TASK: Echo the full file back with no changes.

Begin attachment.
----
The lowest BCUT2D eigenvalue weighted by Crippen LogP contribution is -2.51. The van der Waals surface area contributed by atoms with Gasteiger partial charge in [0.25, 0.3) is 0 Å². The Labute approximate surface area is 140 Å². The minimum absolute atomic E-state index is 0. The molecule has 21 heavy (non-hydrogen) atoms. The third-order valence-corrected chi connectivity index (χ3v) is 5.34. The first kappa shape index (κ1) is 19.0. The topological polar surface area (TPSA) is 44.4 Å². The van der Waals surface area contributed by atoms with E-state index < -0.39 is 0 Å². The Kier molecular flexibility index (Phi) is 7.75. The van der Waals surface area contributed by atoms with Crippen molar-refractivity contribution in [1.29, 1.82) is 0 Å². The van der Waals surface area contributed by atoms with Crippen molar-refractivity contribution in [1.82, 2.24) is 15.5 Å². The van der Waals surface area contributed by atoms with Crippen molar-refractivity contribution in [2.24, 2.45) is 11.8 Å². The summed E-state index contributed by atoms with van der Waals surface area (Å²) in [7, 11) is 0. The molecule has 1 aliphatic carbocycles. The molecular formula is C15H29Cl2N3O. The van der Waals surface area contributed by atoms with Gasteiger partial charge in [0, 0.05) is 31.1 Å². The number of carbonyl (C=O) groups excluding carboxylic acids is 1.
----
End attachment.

The lowest BCUT2D eigenvalue weighted by Crippen LogP contribution is -2.51. The van der Waals surface area contributed by atoms with Gasteiger partial charge in [0.25, 0.3) is 0 Å². The Labute approximate surface area is 140 Å². The minimum absolute atomic E-state index is 0. The molecule has 21 heavy (non-hydrogen) atoms. The third-order valence-corrected chi connectivity index (χ3v) is 5.34. The first kappa shape index (κ1) is 19.0. The topological polar surface area (TPSA) is 44.4 Å². The van der Waals surface area contributed by atoms with E-state index < -0.39 is 0 Å². The Kier molecular flexibility index (Phi) is 7.75. The van der Waals surface area contributed by atoms with Crippen molar-refractivity contribution in [1.29, 1.82) is 0 Å². The van der Waals surface area contributed by atoms with Crippen molar-refractivity contribution in [1.82, 2.24) is 15.5 Å². The van der Waals surface area contributed by atoms with Crippen molar-refractivity contribution in [2.24, 2.45) is 11.8 Å². The summed E-state index contributed by atoms with van der Waals surface area (Å²) in [7, 11) is 0. The molecule has 1 aliphatic carbocycles. The molecular formula is C15H29Cl2N3O. The van der Waals surface area contributed by atoms with Gasteiger partial charge in [0, 0.05) is 31.1 Å². The number of carbonyl (C=O) groups excluding carboxylic acids is 1.